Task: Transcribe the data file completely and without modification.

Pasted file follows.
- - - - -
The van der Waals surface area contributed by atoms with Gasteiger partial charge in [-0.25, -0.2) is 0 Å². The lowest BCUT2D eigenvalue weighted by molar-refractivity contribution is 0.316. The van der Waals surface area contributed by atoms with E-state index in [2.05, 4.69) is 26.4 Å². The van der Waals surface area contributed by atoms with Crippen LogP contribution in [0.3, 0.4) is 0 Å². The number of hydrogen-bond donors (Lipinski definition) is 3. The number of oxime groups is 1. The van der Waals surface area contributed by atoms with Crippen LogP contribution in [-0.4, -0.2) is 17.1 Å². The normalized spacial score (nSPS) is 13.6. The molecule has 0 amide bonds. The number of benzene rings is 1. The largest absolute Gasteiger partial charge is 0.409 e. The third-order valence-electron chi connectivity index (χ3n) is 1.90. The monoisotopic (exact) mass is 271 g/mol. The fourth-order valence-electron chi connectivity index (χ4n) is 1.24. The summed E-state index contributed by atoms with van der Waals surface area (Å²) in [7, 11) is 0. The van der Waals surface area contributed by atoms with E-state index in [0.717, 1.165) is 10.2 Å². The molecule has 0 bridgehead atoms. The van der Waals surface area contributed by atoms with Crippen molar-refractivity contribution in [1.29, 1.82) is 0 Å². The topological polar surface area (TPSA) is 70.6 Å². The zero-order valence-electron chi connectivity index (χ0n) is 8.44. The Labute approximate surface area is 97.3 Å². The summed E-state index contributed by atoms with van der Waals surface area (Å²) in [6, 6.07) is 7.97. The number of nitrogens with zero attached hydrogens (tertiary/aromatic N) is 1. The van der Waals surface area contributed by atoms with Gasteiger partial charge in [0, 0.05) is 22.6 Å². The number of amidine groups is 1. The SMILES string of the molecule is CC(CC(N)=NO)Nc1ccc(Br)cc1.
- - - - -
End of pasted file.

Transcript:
The van der Waals surface area contributed by atoms with Gasteiger partial charge in [-0.25, -0.2) is 0 Å². The lowest BCUT2D eigenvalue weighted by molar-refractivity contribution is 0.316. The van der Waals surface area contributed by atoms with E-state index in [2.05, 4.69) is 26.4 Å². The van der Waals surface area contributed by atoms with Crippen LogP contribution in [0.3, 0.4) is 0 Å². The number of hydrogen-bond donors (Lipinski definition) is 3. The number of oxime groups is 1. The van der Waals surface area contributed by atoms with Crippen LogP contribution in [-0.4, -0.2) is 17.1 Å². The normalized spacial score (nSPS) is 13.6. The molecule has 0 amide bonds. The number of benzene rings is 1. The largest absolute Gasteiger partial charge is 0.409 e. The third-order valence-electron chi connectivity index (χ3n) is 1.90. The monoisotopic (exact) mass is 271 g/mol. The fourth-order valence-electron chi connectivity index (χ4n) is 1.24. The summed E-state index contributed by atoms with van der Waals surface area (Å²) in [7, 11) is 0. The van der Waals surface area contributed by atoms with E-state index in [0.717, 1.165) is 10.2 Å². The molecule has 0 bridgehead atoms. The van der Waals surface area contributed by atoms with Crippen molar-refractivity contribution in [1.29, 1.82) is 0 Å². The topological polar surface area (TPSA) is 70.6 Å². The zero-order valence-electron chi connectivity index (χ0n) is 8.44. The Labute approximate surface area is 97.3 Å². The summed E-state index contributed by atoms with van der Waals surface area (Å²) in [6, 6.07) is 7.97. The number of nitrogens with zero attached hydrogens (tertiary/aromatic N) is 1. The van der Waals surface area contributed by atoms with Gasteiger partial charge in [0, 0.05) is 22.6 Å². The number of amidine groups is 1. The SMILES string of the molecule is CC(CC(N)=NO)Nc1ccc(Br)cc1.